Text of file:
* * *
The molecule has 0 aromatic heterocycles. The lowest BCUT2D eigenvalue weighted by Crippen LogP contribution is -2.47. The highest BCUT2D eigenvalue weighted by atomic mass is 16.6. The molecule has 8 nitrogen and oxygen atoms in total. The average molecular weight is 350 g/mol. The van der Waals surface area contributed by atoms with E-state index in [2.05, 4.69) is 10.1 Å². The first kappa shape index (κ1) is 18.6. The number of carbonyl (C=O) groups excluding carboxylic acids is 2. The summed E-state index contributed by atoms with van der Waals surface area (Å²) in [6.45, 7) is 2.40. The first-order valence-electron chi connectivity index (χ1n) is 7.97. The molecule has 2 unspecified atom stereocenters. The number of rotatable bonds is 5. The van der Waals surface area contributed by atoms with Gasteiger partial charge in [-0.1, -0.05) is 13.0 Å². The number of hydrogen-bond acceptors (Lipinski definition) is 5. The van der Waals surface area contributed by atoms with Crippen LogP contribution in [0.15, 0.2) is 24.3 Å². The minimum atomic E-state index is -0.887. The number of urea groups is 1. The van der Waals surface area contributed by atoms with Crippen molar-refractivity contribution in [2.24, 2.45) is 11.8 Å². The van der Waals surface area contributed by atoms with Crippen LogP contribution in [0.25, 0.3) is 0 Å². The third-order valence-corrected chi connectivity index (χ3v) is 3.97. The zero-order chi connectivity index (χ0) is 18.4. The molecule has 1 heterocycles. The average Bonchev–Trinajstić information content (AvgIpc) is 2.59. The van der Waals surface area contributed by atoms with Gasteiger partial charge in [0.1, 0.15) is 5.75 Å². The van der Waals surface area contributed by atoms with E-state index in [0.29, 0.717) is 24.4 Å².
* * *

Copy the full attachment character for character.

The molecule has 0 aromatic heterocycles. The lowest BCUT2D eigenvalue weighted by Crippen LogP contribution is -2.47. The highest BCUT2D eigenvalue weighted by atomic mass is 16.6. The molecule has 8 nitrogen and oxygen atoms in total. The average molecular weight is 350 g/mol. The van der Waals surface area contributed by atoms with E-state index in [2.05, 4.69) is 10.1 Å². The first kappa shape index (κ1) is 18.6. The number of carbonyl (C=O) groups excluding carboxylic acids is 2. The summed E-state index contributed by atoms with van der Waals surface area (Å²) in [6.45, 7) is 2.40. The first-order valence-electron chi connectivity index (χ1n) is 7.97. The molecule has 2 unspecified atom stereocenters. The number of rotatable bonds is 5. The van der Waals surface area contributed by atoms with Gasteiger partial charge in [-0.1, -0.05) is 13.0 Å². The number of hydrogen-bond acceptors (Lipinski definition) is 5. The van der Waals surface area contributed by atoms with Crippen LogP contribution in [0.15, 0.2) is 24.3 Å². The minimum atomic E-state index is -0.887. The number of urea groups is 1. The van der Waals surface area contributed by atoms with Crippen molar-refractivity contribution in [2.24, 2.45) is 11.8 Å². The van der Waals surface area contributed by atoms with Crippen LogP contribution in [0.25, 0.3) is 0 Å². The third-order valence-corrected chi connectivity index (χ3v) is 3.97. The zero-order chi connectivity index (χ0) is 18.4. The molecule has 1 heterocycles. The average Bonchev–Trinajstić information content (AvgIpc) is 2.59. The van der Waals surface area contributed by atoms with Gasteiger partial charge in [0.1, 0.15) is 5.75 Å². The van der Waals surface area contributed by atoms with E-state index in [0.29, 0.717) is 24.4 Å².